Interview with Sean Wilseyby Jed Lipinski
Sean Wilsey is the author of the memoir Oh the Glory of It All (Penguin, 2005) and the co-editor, with Matt Weiland, of the newly released State by State: A Panoramic Portrait of America, which features original writing on all fifty states by the U.S.’s finest novelists, journalists, and essayists. Rail contributor Jed Lipinski recently met with Mr. Wilsey to discuss his new book.
Jed Lipinski (Rail): The publication of a book that explores, deconstructs, and humanizes every one of the fifty states, both red and blue, seems particularly well timed. How did you come up with the idea?
Sean Wilsey: Matt and I are fans of the WPA guides to the US, for which writers like Ralph Ellison, John Cheever, Richard Wright, and Saul Bellow had written as part of a New Deal program that gave jobs to writers. Although the books are sometimes pretty dry, and it’s not like you’d ever want to read one from cover to cover, they contain flashes of brilliance, and they’re great to dip into.
Rail: The WPA essays weren’t signed, were they?
Wilsey: No, you never know who you’re reading. I just learned that Jim Thompson, the great pulp writer, wrote for the Oklahoma guide. But he hated the experience. And so did John Cheever. He described his job editing the New York guide as “twisting into order the sentences written by some incredibly lazy bastards.” So it was this big bureaucratic project that had some great ideas in it, but also had a lot of flaws, and we thought we could do an updated, even improved, version of it. My favorite kind of writing isn’t memoir exactly, but writing with a personal voice where you know what the writer has at stake. We wanted to do the book as a kind of collective memoir of what it means to be an American. So we started coming up with a list of American writers we thought were the modern versions of the writers who worked for the original project.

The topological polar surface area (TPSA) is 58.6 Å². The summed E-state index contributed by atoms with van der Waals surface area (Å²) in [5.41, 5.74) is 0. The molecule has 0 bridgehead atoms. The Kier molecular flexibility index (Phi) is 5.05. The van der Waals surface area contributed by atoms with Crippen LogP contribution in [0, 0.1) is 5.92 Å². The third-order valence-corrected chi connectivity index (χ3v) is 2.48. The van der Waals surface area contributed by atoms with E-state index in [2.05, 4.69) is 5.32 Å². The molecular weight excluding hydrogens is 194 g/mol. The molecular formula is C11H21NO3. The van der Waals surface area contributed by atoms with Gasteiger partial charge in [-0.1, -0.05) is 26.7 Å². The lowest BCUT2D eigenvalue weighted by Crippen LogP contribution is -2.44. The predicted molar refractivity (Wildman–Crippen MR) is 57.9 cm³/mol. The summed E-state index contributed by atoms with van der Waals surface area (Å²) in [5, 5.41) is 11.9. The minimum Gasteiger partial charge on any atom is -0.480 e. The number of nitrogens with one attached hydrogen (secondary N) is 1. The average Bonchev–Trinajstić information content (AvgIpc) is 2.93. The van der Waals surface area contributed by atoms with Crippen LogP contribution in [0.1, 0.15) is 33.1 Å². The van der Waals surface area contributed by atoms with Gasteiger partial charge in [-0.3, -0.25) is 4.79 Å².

Rail: Are the contributors to State by State all from the states they write about?
Wilsey: No. Jonathan Franzen isn’t from New York, yet he’s got such a deep connection to it, one that’s both historical and personal. Alexander Payne, who did Nebraska, grew up there. William Vollmann is as native as a Californian gets. He lives in Sacramento!
Rail: What writers turned you down?
Wilsey: [Laughs] J.D. Salinger. I attempted to get in touch with him through his son, and had the door firmly shut, but politely. Franzen initially said he couldn’t do a state because he had another book due, so we asked Don DeLillo to do New York. He wrote back saying that he couldn’t write something that didn’t originate in “my own dim interior.” Thomas Pynchon said no, but recommended we talk to Annie Proulx about the difference between Iowa and Minnesota, weirdly enough.
Rail: Not all of the writers in the book are writers, per se. Carrie Brownstein, for example, from Sleater-Kinney, wrote about Washington.